Textiles of Oaxaca

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A work in progress on a stationary loom.

The state of Oaxaca in southern Mexico has a noteworthy tradition of finely crafted textiles, particularly handmade embroidery and woven goods that frequently use a backstrap loom. Oaxaca is home to several different groups of indigenous peoples, each of which has a distinctive textile tradition.


A woman from Guatemala works on a backstrap loom, in Mesoamerican tradition.

Oaxacan fibers may be hand spun from cotton or locally cultivated silk. Traditional dye sources include Purpura pansa among the Huave, Chontal, and Mixtec people. The Chontal and Mazatec also utilize cochineal to attain bright red tones.[1]

According to Alejandro de Ávila B., founding director of the Ethnobotanical Garden in Oaxaca, the region's biological diversity yields Mexico's greatest variety of fibers and dyes, and "the technical sophistication of Oaxaca's textiles is unparalelled in the country."[2]

Traditional clothing items among the peoples of Oaxaca include the huipil, a women's blouse constructed from several panels; the ceñidor, a type of sash among the Mazatec; and the paño, a Chinantec head covering. Handcrafted Oaxacan textiles employ plainweave, brocade patterns, gauze weave.[3]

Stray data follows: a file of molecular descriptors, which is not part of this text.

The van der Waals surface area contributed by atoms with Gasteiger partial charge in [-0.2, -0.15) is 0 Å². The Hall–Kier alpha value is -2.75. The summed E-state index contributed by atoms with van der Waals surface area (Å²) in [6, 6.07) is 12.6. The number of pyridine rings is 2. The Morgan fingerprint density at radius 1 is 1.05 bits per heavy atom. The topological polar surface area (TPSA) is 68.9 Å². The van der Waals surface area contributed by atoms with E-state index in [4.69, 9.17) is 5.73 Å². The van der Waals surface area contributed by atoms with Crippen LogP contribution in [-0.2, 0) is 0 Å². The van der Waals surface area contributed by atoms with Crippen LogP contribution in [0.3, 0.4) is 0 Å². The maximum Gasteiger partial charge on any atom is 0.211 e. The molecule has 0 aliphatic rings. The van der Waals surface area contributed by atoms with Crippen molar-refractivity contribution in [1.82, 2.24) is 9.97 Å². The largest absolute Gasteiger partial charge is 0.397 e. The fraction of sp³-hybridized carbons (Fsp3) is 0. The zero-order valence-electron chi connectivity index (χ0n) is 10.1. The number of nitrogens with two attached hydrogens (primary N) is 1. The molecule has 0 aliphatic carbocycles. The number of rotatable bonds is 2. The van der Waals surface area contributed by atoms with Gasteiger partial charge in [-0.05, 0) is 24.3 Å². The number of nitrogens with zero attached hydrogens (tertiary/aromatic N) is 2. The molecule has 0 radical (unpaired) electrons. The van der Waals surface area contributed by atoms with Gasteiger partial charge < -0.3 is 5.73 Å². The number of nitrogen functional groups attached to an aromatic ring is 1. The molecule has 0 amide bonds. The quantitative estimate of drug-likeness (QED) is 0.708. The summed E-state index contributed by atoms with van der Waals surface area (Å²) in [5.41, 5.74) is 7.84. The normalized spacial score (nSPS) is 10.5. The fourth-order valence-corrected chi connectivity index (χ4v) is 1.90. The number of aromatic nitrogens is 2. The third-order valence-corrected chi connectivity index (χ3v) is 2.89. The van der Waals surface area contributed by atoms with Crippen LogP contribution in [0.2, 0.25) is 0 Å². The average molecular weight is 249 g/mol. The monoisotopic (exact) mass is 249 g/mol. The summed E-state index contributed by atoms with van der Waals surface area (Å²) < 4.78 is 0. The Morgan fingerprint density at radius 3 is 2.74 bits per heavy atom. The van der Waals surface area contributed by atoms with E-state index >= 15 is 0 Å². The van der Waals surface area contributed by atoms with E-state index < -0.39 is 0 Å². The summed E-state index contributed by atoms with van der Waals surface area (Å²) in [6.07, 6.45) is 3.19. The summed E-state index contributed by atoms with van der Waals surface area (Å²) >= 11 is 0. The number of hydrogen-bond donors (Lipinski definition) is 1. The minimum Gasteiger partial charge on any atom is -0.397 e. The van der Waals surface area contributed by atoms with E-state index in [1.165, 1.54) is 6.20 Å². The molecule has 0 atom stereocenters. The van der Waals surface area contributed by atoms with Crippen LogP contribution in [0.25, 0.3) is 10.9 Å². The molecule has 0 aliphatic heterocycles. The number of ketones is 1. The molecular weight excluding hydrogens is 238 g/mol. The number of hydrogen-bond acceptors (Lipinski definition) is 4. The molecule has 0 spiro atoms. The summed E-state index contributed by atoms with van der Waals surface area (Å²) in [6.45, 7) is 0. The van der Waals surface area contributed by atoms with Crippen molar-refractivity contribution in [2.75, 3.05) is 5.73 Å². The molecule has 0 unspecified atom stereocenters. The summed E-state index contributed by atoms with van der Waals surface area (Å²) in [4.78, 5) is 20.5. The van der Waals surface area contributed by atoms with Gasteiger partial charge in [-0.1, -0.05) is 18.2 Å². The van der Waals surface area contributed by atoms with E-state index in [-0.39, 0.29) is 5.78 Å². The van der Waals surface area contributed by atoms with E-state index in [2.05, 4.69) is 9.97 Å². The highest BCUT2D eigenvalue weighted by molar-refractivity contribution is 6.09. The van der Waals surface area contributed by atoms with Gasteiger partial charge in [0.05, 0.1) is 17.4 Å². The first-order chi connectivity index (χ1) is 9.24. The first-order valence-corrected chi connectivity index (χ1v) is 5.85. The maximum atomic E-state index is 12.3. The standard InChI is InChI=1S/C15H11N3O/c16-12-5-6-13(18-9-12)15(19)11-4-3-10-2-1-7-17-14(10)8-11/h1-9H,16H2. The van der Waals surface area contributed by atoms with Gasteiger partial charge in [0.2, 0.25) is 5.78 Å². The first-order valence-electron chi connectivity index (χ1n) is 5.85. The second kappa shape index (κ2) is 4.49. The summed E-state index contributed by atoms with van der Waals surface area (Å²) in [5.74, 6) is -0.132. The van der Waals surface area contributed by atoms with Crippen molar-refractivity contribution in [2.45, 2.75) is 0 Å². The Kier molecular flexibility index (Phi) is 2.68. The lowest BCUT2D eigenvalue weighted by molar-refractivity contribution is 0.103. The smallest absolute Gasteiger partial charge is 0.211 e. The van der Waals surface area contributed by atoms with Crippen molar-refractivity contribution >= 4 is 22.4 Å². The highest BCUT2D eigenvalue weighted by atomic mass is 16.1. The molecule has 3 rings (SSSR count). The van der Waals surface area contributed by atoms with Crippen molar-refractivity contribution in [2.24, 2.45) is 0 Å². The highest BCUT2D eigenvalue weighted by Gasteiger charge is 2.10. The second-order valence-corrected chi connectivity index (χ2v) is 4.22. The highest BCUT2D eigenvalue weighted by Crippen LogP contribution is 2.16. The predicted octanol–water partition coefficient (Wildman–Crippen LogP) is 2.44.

Mexican textile expepayasosrt Irmbard Weitlaner Johnson associates pre-Christian spiritual traditions with the presence of butterflies in Mazatec textile motifs. "To this day the Mazatecs identify the butterfly as the soul that leaves the body. They believe that the souls of the deceased have permission to come to this world once a year on All Saints' Day and the Day of the Dead to visit their family. This is the period when butterflies are most abundant in the area and the Mazatecs consider it a sin to kill them."[4]

Regional motifs without specific spiritual meaning, or for which disputed interpretations exist, include a class of stepped fret known as xicalcoliuhqui, which means "twisted ornament for decorating gourds" in the Nahuatl language; and the double spiral ilhuitl, whose name translates as "fiesta day." Pre-Colonial tradition associates color with the four cardinal directions: yellow with east, red with north, blue and green with west, and white with south. Another shared motif among the region's indigenous peoples is a rectangular ornament below the neckline of the huipil. No specific symbolism is known, but it is a frequent theme in pre-colonial codices and surviving historic textiles that remains in popular use.[4]

Other symbolic uses[edit]

Traditionally, Oaxacan women wrap a red faja (a woven sash) around their waists as a protection from evil.[5]

Further reading[edit]

See also[edit]


  1. ^ Irmgard Weitlaner Johnson, "The Anatomy of a Textile Tradition" in The Crafts of Mexico, Eds. Margarita de Orellana and Alberto Ruy-Sánchez, Washington, D.C.: Smithsonian Books, 2004, p. 224.
  2. ^ Alejandro de Ávila B., "Weavings that Protect the Soul" in The Crafts of Mexico, Eds. Margarita de Orellana and Alberto Ruy-Sánchez, Washington, D.C.: Smithsonian Books, 2004, p. 240.
  3. ^ Johnson, pp. 224, 228-231.
  4. ^ a b Johnson, p. 227.
  5. ^ Johnson, p. 228

External links[edit]

See hand-colored photographs taken by photographer, Luis Marquez, in the 1930s of people in Oaxaca, Mexico. University of Houston Digital Library